President Barack Obama says this is the country's best chance in more than a decade to take "common-sense steps" to pass laws that will save lives from gun violence.
Obama gave remarks at the White House Thursday, with parents of children recently killed in gun violence standing in the background.
"If there's a step we can take that will save just one child, just one parent, just another town from experiencing the same grief that some of the moms and dads who are here have endured, then we should be doing it. We have an obligation to try," he said.
The comments came in the wake of a shooting at an elementary school in Newtown in the eastern state of Connecticut. The 20-year-old gunman killed his mother inside their Newtown home on December 14 before driving to Sandy Hook Elementary School and killing 20 young kids and six adults.
Obama said Thursday 90 percent of Americans support having universal background checks on people who purchase guns to keep firearms out of the hands of criminals and people found to be a danger to themselves and others. He urged Americans to find out where their representatives in Congress stand, and push them to pass measures that take immediate steps toward curbing gun violence.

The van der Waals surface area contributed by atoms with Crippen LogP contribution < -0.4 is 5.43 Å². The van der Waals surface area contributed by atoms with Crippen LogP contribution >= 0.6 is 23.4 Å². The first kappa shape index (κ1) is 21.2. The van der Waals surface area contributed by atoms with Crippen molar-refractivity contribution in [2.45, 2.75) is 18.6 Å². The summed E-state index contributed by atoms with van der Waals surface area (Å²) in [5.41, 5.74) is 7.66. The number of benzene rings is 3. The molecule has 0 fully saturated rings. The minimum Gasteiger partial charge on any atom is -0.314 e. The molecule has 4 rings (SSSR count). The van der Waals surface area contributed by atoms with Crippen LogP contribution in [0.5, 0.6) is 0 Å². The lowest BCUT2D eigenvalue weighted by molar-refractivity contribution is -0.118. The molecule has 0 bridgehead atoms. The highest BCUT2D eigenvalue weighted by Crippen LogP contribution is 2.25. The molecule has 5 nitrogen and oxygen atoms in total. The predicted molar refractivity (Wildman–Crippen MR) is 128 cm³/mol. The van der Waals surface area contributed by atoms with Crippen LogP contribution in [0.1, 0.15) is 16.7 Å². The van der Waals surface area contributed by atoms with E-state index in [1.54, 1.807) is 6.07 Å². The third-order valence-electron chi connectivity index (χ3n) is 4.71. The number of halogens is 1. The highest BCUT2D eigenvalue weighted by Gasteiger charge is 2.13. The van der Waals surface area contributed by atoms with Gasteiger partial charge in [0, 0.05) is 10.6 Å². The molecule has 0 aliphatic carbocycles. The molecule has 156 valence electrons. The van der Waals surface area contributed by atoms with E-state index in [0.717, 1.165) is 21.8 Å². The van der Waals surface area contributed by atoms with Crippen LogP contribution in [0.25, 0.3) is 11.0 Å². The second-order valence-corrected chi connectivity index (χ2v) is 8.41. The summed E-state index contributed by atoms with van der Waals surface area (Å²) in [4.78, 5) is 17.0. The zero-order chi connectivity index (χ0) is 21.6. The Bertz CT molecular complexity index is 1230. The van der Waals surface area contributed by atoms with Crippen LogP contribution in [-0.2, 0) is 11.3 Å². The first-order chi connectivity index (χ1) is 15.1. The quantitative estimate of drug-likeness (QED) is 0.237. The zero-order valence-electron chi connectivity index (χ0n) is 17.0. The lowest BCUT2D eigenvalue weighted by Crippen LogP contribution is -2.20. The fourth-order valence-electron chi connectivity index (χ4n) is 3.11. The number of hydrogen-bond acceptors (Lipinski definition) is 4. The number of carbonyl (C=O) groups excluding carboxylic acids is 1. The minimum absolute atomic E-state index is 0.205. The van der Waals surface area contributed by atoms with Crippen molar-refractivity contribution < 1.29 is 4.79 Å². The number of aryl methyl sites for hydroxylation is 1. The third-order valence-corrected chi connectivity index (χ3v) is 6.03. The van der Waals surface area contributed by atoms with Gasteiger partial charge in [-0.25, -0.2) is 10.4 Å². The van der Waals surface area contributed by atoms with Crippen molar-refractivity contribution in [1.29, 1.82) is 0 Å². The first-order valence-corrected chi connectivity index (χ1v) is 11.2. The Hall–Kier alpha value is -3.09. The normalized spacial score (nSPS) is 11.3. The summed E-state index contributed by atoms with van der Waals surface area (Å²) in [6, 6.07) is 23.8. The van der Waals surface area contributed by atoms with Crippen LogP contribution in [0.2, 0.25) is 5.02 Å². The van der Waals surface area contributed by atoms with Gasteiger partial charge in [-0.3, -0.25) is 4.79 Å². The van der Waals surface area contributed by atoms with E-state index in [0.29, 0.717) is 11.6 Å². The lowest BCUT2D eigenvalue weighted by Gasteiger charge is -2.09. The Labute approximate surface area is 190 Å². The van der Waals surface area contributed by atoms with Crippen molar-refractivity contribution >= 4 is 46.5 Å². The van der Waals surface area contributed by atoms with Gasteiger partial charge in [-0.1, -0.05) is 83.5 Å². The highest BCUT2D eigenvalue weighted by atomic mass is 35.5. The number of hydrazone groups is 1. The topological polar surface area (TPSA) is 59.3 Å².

"We're not just going to sit back and wait until the next Newtown, or the next Blacksburg, or the next innocent, beautiful child is gunned down in a playground in Chicago or Philadelphia or Los Angeles before we summon the will to act," he said.
Congress will vote on the laws to curb gun violence in the coming weeks.